As most every poker player knows, Ace-King (also known as big slick) is one of the top starting hands in Texas Hold’em. Playing A-K in a poker tournament depends on the situation at hand, such as the health of your chip stack, how far along the tournament has progressed, and what your table opponents have bet prior to your turn to act. What you want to avoid is either overplaying or underplaying your big slick. And, yes, you may have to lay down this premium hand if the situation warrants it.
Something I have noticed is that players who are dealt A-K often treat it as though it were a pair of Aces or Kings. It is the strongest non-pair hand and can win straight up against A-Q, A-J, K-Q or K-J, as well as making nut flushes and straights. That being said, it is still not a pair and, as such, is often overplayed by players without much experience in the game. Lots of players lose with A-K, because it is a hand that is often misplayed. So let’s take a look at how to play A-K in various stages of a poker tournament.
If you happen to be short-stacked in a multi-table tournament and are looking at A-K in the hole, you really have only one choice. Shove all your chips into the pot prior to the flop. Because of your lack of chips, this is the best play, as you have a 60% chance of making a pair–and it will be a good pair if you do hit. Other players will most likely see your all-in as a desperate attempt at doubling up without having a premium hand. You may get callers with hands such as A-7 or medium pairs. If it comes down to a coin flip against a pair, so be it. Although your A-K will be a slight underdog, your low chip stack demands that you must go all-in.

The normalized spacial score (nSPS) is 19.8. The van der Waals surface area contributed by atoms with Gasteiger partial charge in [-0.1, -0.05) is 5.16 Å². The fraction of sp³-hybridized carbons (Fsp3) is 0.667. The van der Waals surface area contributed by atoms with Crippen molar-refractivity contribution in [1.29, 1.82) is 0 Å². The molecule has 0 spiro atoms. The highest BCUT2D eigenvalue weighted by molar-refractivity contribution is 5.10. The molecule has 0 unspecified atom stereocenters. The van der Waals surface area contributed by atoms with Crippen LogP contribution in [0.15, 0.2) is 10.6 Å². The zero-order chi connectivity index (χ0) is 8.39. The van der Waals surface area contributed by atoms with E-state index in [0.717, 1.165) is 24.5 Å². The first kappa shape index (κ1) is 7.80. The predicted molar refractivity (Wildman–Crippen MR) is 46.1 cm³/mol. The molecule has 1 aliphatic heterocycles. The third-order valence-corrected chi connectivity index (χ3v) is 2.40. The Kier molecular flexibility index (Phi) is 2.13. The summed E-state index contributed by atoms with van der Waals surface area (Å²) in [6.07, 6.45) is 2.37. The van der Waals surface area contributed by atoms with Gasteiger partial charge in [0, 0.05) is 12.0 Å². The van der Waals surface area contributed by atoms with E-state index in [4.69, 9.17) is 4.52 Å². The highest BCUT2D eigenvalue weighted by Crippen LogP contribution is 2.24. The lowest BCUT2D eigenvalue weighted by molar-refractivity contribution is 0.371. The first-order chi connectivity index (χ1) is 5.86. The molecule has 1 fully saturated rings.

Let’s assume you bet three times the big blind with your A-K prior to the flop in the early-to-mid point in the tourney and get two callers whose chip stacks are similar to your own. If you happen to miss on the flop, what would you do? The danger here is that you have not one but two opponents and it may very well be possible that at least one of them paired up from the flop In general, toward the latter stages of a tournament, with either a big chip stack going up against an opponent’s small stack, or being the small stack yourself, A-K should be played aggressively pre-flop.